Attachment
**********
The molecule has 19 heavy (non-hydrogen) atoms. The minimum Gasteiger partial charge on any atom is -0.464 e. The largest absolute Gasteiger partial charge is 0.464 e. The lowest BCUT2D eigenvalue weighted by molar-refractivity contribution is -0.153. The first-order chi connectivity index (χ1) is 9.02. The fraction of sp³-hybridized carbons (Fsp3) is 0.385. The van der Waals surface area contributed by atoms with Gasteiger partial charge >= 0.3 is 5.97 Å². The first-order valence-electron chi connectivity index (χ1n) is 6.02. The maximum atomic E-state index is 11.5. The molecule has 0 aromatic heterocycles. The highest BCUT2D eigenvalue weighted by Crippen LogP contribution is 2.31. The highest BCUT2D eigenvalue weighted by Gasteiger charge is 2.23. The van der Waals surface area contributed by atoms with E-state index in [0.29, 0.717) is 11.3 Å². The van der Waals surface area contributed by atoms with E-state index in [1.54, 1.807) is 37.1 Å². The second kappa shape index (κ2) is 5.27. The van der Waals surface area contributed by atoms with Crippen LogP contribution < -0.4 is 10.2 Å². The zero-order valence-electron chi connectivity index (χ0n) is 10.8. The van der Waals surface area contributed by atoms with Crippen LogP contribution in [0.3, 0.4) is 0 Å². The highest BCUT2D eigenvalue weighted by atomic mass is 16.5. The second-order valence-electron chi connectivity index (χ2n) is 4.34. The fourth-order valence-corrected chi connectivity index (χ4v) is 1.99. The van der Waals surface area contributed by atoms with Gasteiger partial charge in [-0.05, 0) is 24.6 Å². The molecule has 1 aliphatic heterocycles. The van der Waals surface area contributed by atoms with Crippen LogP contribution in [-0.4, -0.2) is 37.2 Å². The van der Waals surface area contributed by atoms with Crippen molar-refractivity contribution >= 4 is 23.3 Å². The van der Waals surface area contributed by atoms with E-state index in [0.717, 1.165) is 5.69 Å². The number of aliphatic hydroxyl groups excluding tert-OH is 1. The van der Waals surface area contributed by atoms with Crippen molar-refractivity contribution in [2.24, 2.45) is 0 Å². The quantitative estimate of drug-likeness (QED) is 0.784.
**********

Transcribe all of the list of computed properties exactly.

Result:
The molecule has 19 heavy (non-hydrogen) atoms. The minimum Gasteiger partial charge on any atom is -0.464 e. The largest absolute Gasteiger partial charge is 0.464 e. The lowest BCUT2D eigenvalue weighted by molar-refractivity contribution is -0.153. The first-order chi connectivity index (χ1) is 9.02. The fraction of sp³-hybridized carbons (Fsp3) is 0.385. The van der Waals surface area contributed by atoms with Gasteiger partial charge >= 0.3 is 5.97 Å². The first-order valence-electron chi connectivity index (χ1n) is 6.02. The maximum atomic E-state index is 11.5. The molecule has 0 aromatic heterocycles. The highest BCUT2D eigenvalue weighted by Crippen LogP contribution is 2.31. The highest BCUT2D eigenvalue weighted by Gasteiger charge is 2.23. The van der Waals surface area contributed by atoms with E-state index in [0.29, 0.717) is 11.3 Å². The van der Waals surface area contributed by atoms with E-state index in [1.54, 1.807) is 37.1 Å². The second kappa shape index (κ2) is 5.27. The van der Waals surface area contributed by atoms with Crippen LogP contribution < -0.4 is 10.2 Å². The zero-order valence-electron chi connectivity index (χ0n) is 10.8. The van der Waals surface area contributed by atoms with Crippen LogP contribution in [0.3, 0.4) is 0 Å². The highest BCUT2D eigenvalue weighted by atomic mass is 16.5. The second-order valence-electron chi connectivity index (χ2n) is 4.34. The fourth-order valence-corrected chi connectivity index (χ4v) is 1.99. The van der Waals surface area contributed by atoms with Gasteiger partial charge in [-0.05, 0) is 24.6 Å². The molecule has 1 aliphatic heterocycles. The van der Waals surface area contributed by atoms with Crippen LogP contribution in [-0.4, -0.2) is 37.2 Å². The van der Waals surface area contributed by atoms with Crippen molar-refractivity contribution >= 4 is 23.3 Å². The van der Waals surface area contributed by atoms with E-state index in [0.717, 1.165) is 5.69 Å². The number of aliphatic hydroxyl groups excluding tert-OH is 1. The van der Waals surface area contributed by atoms with Crippen molar-refractivity contribution in [2.24, 2.45) is 0 Å². The quantitative estimate of drug-likeness (QED) is 0.784.